The history of fire on the Kenai Peninsula is a major part
of the story of how moose populations likely increased on the Kenai after 1900.
Fire disturbance is one of the main drivers of ecological succession and change
on northern forests. Fire frequency appears to have accelerated greatly with
the arrival of European and American settlers in the mid-19th century. Prior to
this past century, major fires of unknown origin took place in 1871, 1883,
1891, and 1910, burning much of the Tustumena Benchlands, generating large
thick willow stands. Many black spruce burns north of the Kenai River date from
1835 to 1900 (DeVolder 1999). Large burns in 1926 in both Kasilof and the
Slikok area further set the stage for increased early successional habitat in
the 1930’s and 1940’s. A huge burn in 1947, just after the establishment of the
Kenai National Moose Range in 1941, burned from June to August, mainly in black
spruce lowlands. The normal temperatures and precipitation level that summer is
likely responsible for the patchiness of this fire, which left residual patches
of mixed hardwoods (birch, aspen, and cottonwood), white spruce, and grass,
mainly on moraine hills. These patches are still visible from the air today as
yellow patches in a sea of dark green black spruce in the fall.
The first Moose Range (precursor to the Kenai NWR) biologists
understood the importance of early successional vegetation stages for moose
winter survival. In 1950, nine permanent plots were set up to monitor
vegetation succession following the big 1947 burn. John Hakala was a graduate
student who later became the Refuge manager, and the plots became known
internally as the Hakala Plots. The plots, each 6.6’ by 66’ (0.010 acres or 10
milacres), are located along what is now Skilak Loop Road, on the old Sterling
Highway. Plots were selected to represent a wide range of stand types and
degrees of burn severity.
Each plot was carefully measured and photographed by Hakala
and his coworkers in 1950, 1955, 1961, and 1965. Every single tree stem of
every size was counted within the plots, with numbers running into the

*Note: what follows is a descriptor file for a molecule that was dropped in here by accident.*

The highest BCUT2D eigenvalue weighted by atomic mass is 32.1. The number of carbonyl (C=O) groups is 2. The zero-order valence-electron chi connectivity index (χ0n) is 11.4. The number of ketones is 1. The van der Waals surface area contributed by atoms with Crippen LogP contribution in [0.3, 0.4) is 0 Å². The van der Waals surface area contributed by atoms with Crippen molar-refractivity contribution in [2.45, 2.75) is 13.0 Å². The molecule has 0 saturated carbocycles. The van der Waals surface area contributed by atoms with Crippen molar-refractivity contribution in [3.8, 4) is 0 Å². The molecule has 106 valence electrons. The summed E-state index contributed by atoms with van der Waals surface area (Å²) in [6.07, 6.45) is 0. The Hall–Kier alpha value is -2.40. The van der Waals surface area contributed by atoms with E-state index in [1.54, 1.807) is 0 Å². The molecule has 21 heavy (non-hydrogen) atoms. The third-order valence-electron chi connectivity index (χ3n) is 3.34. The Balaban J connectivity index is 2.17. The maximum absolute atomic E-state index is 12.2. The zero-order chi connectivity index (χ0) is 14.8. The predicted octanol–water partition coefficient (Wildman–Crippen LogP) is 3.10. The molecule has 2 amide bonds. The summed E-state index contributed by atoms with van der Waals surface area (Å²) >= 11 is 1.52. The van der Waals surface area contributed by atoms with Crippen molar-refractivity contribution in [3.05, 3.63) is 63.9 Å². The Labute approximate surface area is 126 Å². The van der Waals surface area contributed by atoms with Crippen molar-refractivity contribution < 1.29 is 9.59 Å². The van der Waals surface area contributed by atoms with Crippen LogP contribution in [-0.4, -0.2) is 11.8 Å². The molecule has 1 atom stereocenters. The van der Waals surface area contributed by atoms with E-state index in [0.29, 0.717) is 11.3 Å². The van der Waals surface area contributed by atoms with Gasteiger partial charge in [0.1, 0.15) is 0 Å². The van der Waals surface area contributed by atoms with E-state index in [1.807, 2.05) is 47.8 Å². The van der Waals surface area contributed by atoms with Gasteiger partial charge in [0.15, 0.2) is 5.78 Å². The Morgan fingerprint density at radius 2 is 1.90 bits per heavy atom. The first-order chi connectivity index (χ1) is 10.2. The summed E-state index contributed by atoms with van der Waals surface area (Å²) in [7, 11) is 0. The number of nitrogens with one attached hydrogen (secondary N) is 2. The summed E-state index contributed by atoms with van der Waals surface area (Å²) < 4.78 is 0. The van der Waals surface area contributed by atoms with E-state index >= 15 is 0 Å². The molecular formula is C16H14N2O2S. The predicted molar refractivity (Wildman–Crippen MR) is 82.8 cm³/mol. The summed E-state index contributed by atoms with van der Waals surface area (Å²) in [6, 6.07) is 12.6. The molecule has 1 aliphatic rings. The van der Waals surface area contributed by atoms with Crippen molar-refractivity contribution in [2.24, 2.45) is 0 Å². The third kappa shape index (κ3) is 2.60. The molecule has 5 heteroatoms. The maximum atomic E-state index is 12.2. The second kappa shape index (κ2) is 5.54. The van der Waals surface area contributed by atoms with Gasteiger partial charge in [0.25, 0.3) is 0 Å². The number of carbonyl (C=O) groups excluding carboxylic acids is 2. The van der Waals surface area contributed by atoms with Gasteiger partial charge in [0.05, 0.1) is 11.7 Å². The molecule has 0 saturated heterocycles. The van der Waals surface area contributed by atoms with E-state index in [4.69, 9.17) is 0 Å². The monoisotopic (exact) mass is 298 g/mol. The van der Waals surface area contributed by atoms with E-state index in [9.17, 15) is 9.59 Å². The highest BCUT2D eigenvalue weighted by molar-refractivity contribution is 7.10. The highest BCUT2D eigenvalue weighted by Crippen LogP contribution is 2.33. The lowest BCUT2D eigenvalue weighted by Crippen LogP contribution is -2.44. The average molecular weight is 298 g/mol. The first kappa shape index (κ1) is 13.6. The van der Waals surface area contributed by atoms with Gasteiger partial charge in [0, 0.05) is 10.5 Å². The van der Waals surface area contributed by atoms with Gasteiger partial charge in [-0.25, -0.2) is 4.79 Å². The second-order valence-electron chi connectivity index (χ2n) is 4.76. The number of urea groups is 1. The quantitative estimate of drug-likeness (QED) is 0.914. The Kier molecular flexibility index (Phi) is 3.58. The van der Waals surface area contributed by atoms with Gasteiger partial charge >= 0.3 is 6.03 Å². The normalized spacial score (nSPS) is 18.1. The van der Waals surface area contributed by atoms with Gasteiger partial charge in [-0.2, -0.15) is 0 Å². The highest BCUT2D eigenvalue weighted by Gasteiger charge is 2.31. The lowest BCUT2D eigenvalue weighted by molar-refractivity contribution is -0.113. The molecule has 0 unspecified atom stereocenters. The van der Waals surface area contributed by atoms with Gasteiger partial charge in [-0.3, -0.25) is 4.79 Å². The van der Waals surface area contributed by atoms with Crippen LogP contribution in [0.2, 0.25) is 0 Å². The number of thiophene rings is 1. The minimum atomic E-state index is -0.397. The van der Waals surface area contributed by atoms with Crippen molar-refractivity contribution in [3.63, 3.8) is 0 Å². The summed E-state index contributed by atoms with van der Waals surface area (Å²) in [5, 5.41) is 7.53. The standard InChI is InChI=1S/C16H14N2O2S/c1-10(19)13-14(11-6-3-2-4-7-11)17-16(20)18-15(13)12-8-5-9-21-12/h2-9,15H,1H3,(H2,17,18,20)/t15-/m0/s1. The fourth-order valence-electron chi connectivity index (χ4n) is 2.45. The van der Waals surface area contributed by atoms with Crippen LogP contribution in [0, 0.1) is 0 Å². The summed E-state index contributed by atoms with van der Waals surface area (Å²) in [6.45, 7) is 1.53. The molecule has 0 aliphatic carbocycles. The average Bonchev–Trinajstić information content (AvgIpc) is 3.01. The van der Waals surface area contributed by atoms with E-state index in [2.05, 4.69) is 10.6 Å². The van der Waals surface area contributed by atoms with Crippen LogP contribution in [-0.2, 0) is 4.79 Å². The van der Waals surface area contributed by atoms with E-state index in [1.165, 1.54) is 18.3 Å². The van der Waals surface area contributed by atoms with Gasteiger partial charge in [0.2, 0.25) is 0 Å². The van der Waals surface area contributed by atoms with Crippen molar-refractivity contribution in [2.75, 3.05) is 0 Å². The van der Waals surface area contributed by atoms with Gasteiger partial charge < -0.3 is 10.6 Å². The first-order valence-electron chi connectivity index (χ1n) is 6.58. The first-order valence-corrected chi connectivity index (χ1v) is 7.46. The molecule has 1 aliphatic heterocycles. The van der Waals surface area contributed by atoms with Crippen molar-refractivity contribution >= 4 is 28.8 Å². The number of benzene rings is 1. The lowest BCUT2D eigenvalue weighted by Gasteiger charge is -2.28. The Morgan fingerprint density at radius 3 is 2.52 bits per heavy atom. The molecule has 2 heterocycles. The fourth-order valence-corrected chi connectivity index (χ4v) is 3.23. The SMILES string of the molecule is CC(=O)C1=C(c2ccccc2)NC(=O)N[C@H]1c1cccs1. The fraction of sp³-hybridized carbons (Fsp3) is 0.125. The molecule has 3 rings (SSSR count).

thousands on some plots. Initially every stem was also mapped, with subsequent
surveys simplifying the mapping to list the dominant and minor species within
cells of a 10’x10’ grid.
In 1969, another massive burn occurred during a summer of
drought and high temperatures, leaving few unburned patches as in the 1947
burn. This severe fire burned off all the duff and litter layers of the forest,
leaving bare mineral soil ideal for hardwood regeneration. The hardwood stands
that developed after this fire have been an important source of winter browse
for decades for both moose and hares.
The Hakala plots have been resurveyed in 1955, 1961, 1965,
1995, 2000, 2005, and 2010. In 1976, 7 of the 9 original plots were revisited
by John Oldemeyer and his coworkers. They also added a survey of the
surrounding tree stands around each of the 9 plots using a method developed by
Daubenmire (1959) to study hardwood regeneration after disturbance, surveying a
total of 294 plots through 1981 (Oldemeyer and Regelin 1984). Dr. Ed Berg began
resurveys of the plots in 1995, following the original protocols, and repeated
the Daubenmire surveys of the surrounding stands (Berg 2000).
Successional pathway development, as the long-term
progression from bare soil to lichens and moss to sapling to hardwood trees to
softwood trees is known, is influenced by many factors, including pre-burn
vegetation, burn severity, topography, climate, and more. Pre-burn vegetation
determines what can grow back, either by seeds or by sprouting vegetation. Burn
severity determines the ground condition for tree regeneration. A lightly
burned stand may be able to regrow trees from root suckers (aspen trees) or by
stump sprouts (birch and alder). Or, a stand may have a thick clod of bluejoint
reedgrass left on it but no living trees – the grass survives and thrives,
preventing germination of tree seedlings. A severely burned stand may only have
sterilized bare soil left, which can lead to a flush of nutrients from burned
organic matter, and re-seeding by birch seeds blowing across the winter snow.
The age of the fire at the Hakala plots may allow one more
round of data collection to maintain a record of post-fire change with a known
date and fire severity level. However, as more fires occur around the Refuge,
we have the opportunity to install new fire successional plots in newly burned
areas to better understand fire ecology and successional in the context of our
currently changing climate.
Berg, E. E. 2000. Post-fire Regeneration on the Western
Kenai Peninsula, Alaska; a forty-eight year record from nine permanent plots.
USFWS, Kenai National Wildlife Refuge. Soldotna, AK. http://www.fws.gov/uploadedFiles/Berg_EE_2000b.pdf
Daubenmire, R. 1959. A canopy-cover method of estimating
vegetational analysis. Northwest Science 33(1):34-64. http://www.vetmed.wsu.edu/org_nws/NWSci%20journal%20articles/1950-1959/1959%20vol%2033/33-1/v33%20p43%20Daubenmire.PDF
Oldemeyer, J. L. and Regelin, W. R. 1984. Forest succession,
habitat management, and moose on the Kenai National Wildlife Refuge. Final
Report. USFWS, Denver Wildlife Research Center. Denver, CO.
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